2009 Yearbook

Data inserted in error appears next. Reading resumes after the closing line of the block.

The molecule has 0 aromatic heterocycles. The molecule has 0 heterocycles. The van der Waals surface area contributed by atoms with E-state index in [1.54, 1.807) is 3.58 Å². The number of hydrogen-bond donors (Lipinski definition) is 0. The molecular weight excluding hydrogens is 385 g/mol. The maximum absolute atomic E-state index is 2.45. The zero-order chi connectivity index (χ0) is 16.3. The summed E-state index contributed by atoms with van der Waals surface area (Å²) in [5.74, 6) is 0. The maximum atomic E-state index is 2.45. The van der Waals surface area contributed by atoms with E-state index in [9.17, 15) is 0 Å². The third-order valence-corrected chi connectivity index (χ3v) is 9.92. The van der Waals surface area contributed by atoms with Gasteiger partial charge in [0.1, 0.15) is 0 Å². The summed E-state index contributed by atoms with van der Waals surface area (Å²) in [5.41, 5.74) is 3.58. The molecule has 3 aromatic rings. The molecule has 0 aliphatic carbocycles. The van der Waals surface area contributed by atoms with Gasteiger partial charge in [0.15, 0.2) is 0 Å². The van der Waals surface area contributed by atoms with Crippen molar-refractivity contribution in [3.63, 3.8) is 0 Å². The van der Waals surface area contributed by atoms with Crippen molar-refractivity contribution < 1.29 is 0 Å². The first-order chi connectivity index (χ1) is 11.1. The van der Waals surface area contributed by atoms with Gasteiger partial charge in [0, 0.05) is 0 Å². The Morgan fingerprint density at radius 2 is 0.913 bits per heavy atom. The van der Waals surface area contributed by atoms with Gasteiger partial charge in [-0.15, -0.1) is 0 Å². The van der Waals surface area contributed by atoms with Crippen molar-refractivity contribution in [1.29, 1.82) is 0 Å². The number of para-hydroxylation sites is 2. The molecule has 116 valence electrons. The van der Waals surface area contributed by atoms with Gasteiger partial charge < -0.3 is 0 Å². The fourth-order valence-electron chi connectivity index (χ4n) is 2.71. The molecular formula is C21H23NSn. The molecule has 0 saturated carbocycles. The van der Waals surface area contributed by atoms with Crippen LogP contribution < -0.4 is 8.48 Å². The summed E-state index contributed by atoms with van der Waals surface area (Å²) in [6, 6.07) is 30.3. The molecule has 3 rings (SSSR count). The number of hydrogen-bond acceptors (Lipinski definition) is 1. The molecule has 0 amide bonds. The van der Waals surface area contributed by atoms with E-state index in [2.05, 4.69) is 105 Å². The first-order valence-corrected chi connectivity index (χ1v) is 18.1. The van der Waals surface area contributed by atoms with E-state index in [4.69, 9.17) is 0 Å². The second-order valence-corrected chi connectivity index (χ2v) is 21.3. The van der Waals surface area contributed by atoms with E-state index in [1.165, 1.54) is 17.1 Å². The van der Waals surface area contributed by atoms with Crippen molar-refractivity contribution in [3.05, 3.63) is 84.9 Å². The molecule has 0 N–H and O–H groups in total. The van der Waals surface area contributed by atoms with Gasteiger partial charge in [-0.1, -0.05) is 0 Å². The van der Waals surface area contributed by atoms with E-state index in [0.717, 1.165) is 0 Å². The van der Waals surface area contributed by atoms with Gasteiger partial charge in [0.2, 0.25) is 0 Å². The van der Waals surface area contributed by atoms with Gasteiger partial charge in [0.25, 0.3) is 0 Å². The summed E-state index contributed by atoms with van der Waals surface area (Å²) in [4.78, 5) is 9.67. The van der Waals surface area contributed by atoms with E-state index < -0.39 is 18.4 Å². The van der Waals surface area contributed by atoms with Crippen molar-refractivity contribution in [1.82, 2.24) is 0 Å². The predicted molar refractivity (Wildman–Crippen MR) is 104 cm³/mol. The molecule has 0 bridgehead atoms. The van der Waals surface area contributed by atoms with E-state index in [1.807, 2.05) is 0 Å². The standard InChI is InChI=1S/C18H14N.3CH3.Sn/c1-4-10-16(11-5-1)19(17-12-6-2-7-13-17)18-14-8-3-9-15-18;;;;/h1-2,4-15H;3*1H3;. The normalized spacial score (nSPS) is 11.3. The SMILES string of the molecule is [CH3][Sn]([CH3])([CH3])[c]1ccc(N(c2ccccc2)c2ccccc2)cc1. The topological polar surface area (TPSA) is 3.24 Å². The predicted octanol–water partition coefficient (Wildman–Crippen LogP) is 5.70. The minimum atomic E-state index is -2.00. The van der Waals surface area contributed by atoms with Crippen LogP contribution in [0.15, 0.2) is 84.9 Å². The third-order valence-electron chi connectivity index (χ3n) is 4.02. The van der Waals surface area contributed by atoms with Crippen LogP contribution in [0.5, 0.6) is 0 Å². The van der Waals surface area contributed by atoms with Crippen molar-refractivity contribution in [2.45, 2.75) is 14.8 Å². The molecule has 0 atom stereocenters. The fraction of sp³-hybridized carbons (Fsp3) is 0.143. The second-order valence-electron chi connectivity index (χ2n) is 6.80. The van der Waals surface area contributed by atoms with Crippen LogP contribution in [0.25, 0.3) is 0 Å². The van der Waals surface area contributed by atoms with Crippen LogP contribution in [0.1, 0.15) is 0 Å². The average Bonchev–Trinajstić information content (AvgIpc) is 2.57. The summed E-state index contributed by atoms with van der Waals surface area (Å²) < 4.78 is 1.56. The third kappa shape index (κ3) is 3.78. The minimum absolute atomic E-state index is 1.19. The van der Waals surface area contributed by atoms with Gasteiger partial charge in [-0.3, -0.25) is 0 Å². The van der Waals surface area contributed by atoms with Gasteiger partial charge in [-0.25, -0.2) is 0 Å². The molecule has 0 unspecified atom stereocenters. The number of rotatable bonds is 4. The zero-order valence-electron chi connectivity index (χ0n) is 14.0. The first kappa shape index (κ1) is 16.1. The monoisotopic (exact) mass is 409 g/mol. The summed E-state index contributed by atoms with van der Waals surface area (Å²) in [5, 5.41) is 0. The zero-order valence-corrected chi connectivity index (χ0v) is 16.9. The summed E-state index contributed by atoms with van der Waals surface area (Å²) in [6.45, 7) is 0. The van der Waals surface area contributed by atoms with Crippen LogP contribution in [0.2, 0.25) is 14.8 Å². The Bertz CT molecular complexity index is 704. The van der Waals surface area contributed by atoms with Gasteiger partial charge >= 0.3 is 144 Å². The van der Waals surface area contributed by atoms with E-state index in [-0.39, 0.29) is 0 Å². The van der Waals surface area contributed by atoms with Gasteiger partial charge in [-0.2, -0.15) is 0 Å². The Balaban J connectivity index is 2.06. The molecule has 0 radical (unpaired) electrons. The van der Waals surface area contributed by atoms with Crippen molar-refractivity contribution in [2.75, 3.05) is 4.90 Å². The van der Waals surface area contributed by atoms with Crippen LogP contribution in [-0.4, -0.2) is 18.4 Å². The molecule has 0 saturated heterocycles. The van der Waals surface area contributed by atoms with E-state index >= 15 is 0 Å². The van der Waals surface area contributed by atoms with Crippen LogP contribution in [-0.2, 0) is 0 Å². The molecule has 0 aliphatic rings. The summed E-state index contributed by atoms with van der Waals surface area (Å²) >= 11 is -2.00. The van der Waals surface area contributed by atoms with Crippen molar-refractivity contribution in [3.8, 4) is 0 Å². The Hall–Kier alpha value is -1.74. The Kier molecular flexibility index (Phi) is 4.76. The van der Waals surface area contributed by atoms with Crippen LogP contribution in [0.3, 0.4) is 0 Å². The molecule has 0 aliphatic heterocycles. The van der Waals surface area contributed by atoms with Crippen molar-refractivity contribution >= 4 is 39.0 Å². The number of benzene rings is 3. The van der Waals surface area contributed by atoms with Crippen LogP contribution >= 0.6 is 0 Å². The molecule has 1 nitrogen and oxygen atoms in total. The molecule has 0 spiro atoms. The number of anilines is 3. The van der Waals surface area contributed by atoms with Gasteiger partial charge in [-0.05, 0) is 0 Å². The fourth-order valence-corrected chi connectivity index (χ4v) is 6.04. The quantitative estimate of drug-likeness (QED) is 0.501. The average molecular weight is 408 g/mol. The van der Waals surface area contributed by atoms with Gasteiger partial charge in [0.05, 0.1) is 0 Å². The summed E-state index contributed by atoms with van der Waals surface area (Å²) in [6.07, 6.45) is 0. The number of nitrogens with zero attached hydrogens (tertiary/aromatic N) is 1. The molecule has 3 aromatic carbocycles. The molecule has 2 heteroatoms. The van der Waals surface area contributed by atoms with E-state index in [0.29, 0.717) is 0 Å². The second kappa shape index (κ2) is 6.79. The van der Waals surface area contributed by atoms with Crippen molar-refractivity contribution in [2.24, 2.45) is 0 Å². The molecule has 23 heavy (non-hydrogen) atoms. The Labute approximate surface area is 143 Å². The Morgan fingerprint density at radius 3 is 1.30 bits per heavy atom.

26 Y e a r b o o k 2 0 0 9 BUILDING · CONSERVATION INSTITUTE · OF · HISTORIC · this model policy on demolition, while a further nine (25%) do have policies but they are rated poor or very poor in the reflection of this objective. Only 13 LPAs (37%) have good or very good policies that reflect MP1(a). Comment on listed building policies Given the long-standing statutory regime for listed buildings and for the very clear statement of planning duties in the act, it is surprising that one fifth of LPAs have either no policies or poor policies in their development plans covering this subject. It might be argued that the strong statutory duty in the Planning (Listed Building and Conservation Areas) (Scotland) Act obviates the need for a positive policy basis for listed buildings, but given the primacy of the development plan, this could not be seen as good practice. By contrast, over two-thirds of LPAs have good or very good policies that mirror the requirements of the act. In terms of the proposed model policies contained in the draft SPP, there is a wider variation of inclusion and content across development plans in Scotland. This is no doubt due to the age of the plan in relation to the publication of the proposed model policies. Despite this, development issues affecting listed buildings are well understood, and it is therefore surprising that 42 per cent of LPAs have no policies or poor policies addressing development issues that affect a listed building (design, materials, layout, etc) compared to 45 per cent that do have good or very good policies. The same applies to the issue of demolition, in relation to which even fewer LPAs have effective policies that carry forward the objectives of the model policy. This is perhaps not surprising given the fact that the proposed model policies are relatively new, and many development plans would have been in place before the model policies emerged into the policy landscape. Other historical environment policies Category LPAs with relevant policies TOTAL Historic battlefields 0 32 Marine wreck sites 0 32 World Heritage Sites Eight local authorities are responsible for five World Heritage Sites 6 8 Cultural landscapes 26 32 Other 32 32 Analysis of findings In carrying out this project, the trust also sought to learn whether local planning authorities had development plan policies that addressed historic environment designations that did not have a direct reference in planning policy per se. We also wanted to assess whether there were policies that, although they did not directly refer to the historic environment, might have some influence over historic environment assets in a practical sense. For example, a policy that sought to make the best use of local assets for tourism promotion was thought to have implications for the historic environment. Not surprisingly, all LPAs assessed had such development plan policies. There has been a discussion in recent years about historic battlefields, and there has been some media interest in the impact of development on such sites. Despite the historical significance of Culloden, Falkirk, Stirling Bridge, Nectanmere and other known battlefields, not a single LPA had a development plan policy covering this category of site. Some Marine Wrecks do have statutory protection under the Protection of Wrecks Act 1973 . Needless to say, only local planning authorities with a maritime presence could be expected to have a policy interest in this aspect of the historic environment, but as with battlefields, no LPA had a policy that addresses it in an appropriate development plan. Of course, it should be noted that the marine environment cannot be regulated by terrestrial law. World Heritage Sites figured differently. Their presence is well- known despite the fact that inscription carries with it no additional statutory bearing. There are five World Heritage Sites in Scotland: Edinburgh Old and New Towns; New Lanark; St Kilda; Neolithic Orkney (Skara Brae) and the newly inscribed Antonine Wall (which spans four LPA areas). Of the eight LPAs that have a direct interest in World Heritage Sites, only six (75%) have any policy reference to them. The UK government became a signatory to the European Landscape Convention in 2007. The ELC have a very significant track record in recognising the contribution made by cultural and historic aspects to the value of landscape. The concept of ‘cultural landscapes’ is widely understood in the historic environment sector, and the Civic Trust wished to discern whether any development plans sought to use the concept as a planning tool. Given how recently the ELC was introduced into the political landscape of Scotland, it is perhaps surprising that 26 LPAs (81%) had some form of policy that addressed the cultural landscape of that area. Comments on other historic environment policies First, it should be said that it is encouraging that over 80 per cent of local planning authorities in Scotland have policies that address the wider cultural or historic landscape, and have not confined their development plans to those parts of the historic environment that have a statutory or regulatory presence. Against this, it is somewhat surprising that no LPAs currently protect or manage historic battlefield sites, despite their obvious importance. The lack of a policy basis for the protection of marine wrecks is not surprising, as the Scottish